Imagine taking a class where one of the goals is to restore a third-generation classic 1953 Cadillac convertible.
Look no further than Western Nevada College’s Automotive Mechanics program for that unique instruction in the approaching fall semester.
For the first time, WNC is planning an automotive restoration class: Special Topics in Automotive Mechanics (AUTO 198).
“We’re going to involve engine repair, the chassis, brakes, steering, suspension and the body shop classes at night to incorporate the body work through them,” said WNC Automotive Mechanics instructor Jason Spohr.
Local developer Garth Richards provided the classic Cadillac to the college for the restoration class.
Spohr said his Auto Mechanics students restored a 1965 Ford Mustang last year and are currently restoring a 1952 Willys Jeep, including installing a new 350 Chevy engine and Turbo 350 transmission.
Spohr hopes to get at least 10 students for the Tuesday 1 to 4 p.m., 3-unit class this fall. If potential class members have a vehicle they want to restore, Spohr said they’re welcome to bring it to class. Students don’t need any prerequisite courses to take the class.
Among the other cars the class will work on in the fall is a 1969 Camaro with a 396 engine.
“If somebody does have a vehicle to restore, we’ll look at it and see what we can do,” Spohr said. “It’s not out of the question to bring in their own car, but because of space, we’ll focus on cars we have in there now.”
For information about the class, contact Spohr at Jason.Spohr@wnc.edu or 775-445-4270. The class begins Aug. 29.
Southwest Gas Donates Arc Welder to WNC
Western Nevada College’s Welding Technology program recently received a donation that will help welding students become more versed and marketable in the future.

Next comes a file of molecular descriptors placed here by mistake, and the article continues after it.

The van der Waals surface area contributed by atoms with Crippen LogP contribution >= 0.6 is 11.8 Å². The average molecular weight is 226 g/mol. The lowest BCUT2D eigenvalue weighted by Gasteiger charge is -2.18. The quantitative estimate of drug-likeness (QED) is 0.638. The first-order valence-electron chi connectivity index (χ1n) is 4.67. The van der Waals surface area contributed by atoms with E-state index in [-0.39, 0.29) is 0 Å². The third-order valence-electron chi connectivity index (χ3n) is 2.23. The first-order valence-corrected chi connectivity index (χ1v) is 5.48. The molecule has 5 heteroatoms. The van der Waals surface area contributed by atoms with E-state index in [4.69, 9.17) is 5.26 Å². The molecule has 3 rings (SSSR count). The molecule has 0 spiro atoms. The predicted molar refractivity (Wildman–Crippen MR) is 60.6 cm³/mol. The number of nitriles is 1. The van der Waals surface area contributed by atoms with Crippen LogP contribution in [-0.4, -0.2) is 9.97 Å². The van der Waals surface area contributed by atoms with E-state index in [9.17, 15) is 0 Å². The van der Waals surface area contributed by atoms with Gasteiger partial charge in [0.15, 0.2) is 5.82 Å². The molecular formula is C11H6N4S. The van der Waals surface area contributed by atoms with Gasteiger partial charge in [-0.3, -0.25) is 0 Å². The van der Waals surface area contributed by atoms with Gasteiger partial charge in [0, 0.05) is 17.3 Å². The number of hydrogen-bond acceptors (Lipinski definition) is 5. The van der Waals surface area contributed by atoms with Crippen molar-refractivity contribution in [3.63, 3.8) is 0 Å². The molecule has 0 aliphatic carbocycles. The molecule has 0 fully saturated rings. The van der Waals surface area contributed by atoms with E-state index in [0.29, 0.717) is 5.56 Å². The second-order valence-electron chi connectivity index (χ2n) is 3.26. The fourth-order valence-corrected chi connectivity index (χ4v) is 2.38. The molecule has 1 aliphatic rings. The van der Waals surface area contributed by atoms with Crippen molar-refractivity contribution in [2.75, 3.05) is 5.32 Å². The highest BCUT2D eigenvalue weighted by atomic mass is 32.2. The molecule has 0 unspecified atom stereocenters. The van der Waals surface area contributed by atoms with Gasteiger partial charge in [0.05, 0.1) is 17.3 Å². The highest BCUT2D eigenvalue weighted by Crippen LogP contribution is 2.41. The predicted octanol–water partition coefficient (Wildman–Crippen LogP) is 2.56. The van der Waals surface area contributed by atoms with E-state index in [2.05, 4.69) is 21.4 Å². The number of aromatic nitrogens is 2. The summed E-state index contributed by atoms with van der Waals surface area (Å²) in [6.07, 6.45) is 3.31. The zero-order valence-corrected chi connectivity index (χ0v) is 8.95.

Southwest Gas donated a Lincoln 300 Classic arc welder to the WNC Foundation professor Randy Naylor will be able to use in his welding classes in the Andy Butti Welding Technology Center.
“Southwest Gas was incredibly thoughtful to consider the college for this donation. The welding unit will support student learning in a very real and meaningful way. We’re very appreciative of the contribution and our relationship with Southwest Gas,” said Niki Gladys, director of Institutional Development at Western Nevada College.
The engine-driven, portable welding unit was utilized by Southwest Gas for pipeline welding but can handle any kind of arc welding, according to Brad Harris, vice president for Southwest Gas Northern Nevada Division.
“We look forward to an ongoing partnership with WNC and their students,” Harris said. “Southwest Gas is committed to the communities we serve with a top-notch workforce, and we are always looking for talented individuals to join our natural gas family.”
Southwest Gas Corporation provides safe and reliable natural gas service to more than 1.9 million customers in Arizona, California and Nevada.
Busy Adults Can Change Their Lives through Online Education
Work and personal obligations can prevent some people from earning a higher education.